Lesson 10. Faithful Continuous Quality Improvement Ensures Success

As for most new healthcare programs, a rapid-cycle quality-improvement approach bolsters and accelerates success. Key process metrics are (1) the proportion of eligible patients who complete screening questionnaires and (2) the proportion of patients with positive screens who see the coach at that visit. Most settings can achieve 90% or better on both metrics with 5 to 10 Plan-Do-Study-Act (PDSA) cycles over as many days.3 Slower PDSA cycles prolong dysfunction and generate disillusionment. Behavioral outcome metrics can be tracked so that coaches’ effectiveness in improving behavioral outcomes can be compared with that of other coaches and with outcomes obtained in prior studies. Multiplying these process and outcome metrics together can indicate the extent to which settings are attaining maximal possible improvement in population health.1

Lesson 11. Health Information Technology Should Facilitate BSI

At a minimum, EHRs should score and store completed screens and assessments, offer coaches fill-in-the-blank templates to facilitate documentation, track key process and outcome variables, and generate real-time reports for internal and external quality reporting and population health management. Desirable add-ons include internet-based screening and assessment surveys that patients complete at home before appointments, kiosks or mobile devices for administering screens and assessment in waiting areas, real-time guidance for coaches, automatically printed session summaries for patients, and systems that proactively provide patients with reminders, check-in opportunities, and encouragement by email or text message. Until such technology is available, written materials can help guide coaching and maximize fidelity.

Conclusions

By improving performance on various quality metrics and reducing costs, robust BSI could help healthcare settings thrive under value-­based reimbursement. The previous success of BSI in a variety of healthcare settings suggests that organizations not undertake pilot projects with the intent of determining whether BSI can be effective in those settings. Healthcare organizations that aim to thrive under value-based reimbursement should make and enunciate an unwavering commitment to effective BSI, expand their healthcare teams with well-trained and well-supported coaches, consider lessons learned from prior implementations in planning an initial roll-out, optimize processes during initial implementation at several initial settings, and rapidly expand to other settings.Author Affiliations: When this paper was written, Dr Brown was a professor of family medicine at the University of Wisconsin School of Medicine and Public Health (Madison, WI). He is currently Southwest Michigan Medical Director at Concerto Health (Kalamazoo, MI).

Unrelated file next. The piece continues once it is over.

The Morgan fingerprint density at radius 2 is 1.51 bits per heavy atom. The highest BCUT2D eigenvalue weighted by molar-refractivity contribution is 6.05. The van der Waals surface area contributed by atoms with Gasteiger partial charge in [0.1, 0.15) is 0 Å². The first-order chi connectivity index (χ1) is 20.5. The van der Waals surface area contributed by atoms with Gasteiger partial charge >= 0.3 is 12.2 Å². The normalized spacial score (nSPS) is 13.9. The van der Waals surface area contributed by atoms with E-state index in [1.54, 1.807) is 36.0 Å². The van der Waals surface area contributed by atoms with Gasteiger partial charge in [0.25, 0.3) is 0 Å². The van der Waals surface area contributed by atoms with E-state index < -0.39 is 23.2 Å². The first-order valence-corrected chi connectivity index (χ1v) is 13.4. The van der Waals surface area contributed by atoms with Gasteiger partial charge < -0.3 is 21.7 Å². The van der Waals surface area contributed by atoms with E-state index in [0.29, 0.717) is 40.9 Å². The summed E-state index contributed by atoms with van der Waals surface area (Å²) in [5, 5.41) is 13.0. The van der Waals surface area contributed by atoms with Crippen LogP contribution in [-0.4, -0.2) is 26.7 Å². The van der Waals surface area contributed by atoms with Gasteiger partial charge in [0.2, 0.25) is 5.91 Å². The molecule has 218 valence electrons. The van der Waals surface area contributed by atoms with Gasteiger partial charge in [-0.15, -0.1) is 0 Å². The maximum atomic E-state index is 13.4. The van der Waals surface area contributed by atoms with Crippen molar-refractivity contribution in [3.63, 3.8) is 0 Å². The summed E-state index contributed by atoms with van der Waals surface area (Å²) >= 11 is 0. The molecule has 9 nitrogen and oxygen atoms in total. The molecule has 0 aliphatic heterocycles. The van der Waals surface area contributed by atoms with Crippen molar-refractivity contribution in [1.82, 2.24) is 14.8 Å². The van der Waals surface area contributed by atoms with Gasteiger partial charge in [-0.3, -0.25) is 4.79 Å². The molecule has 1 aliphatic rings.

Source of Funding: US Substance Abuse and Mental Health Services Administration.

Author Disclosures: None.

Authorship Information: Concept and design; acquisition of data; analysis and interpretation of data; drafting of the manuscript.

Send Correspondence to: Richard L. Brown, MD, MPH, Concerto Health, 6563 W Main St, Kalamazoo, MI 49009. Email: drrichbrown@gmail.com.REFERENCES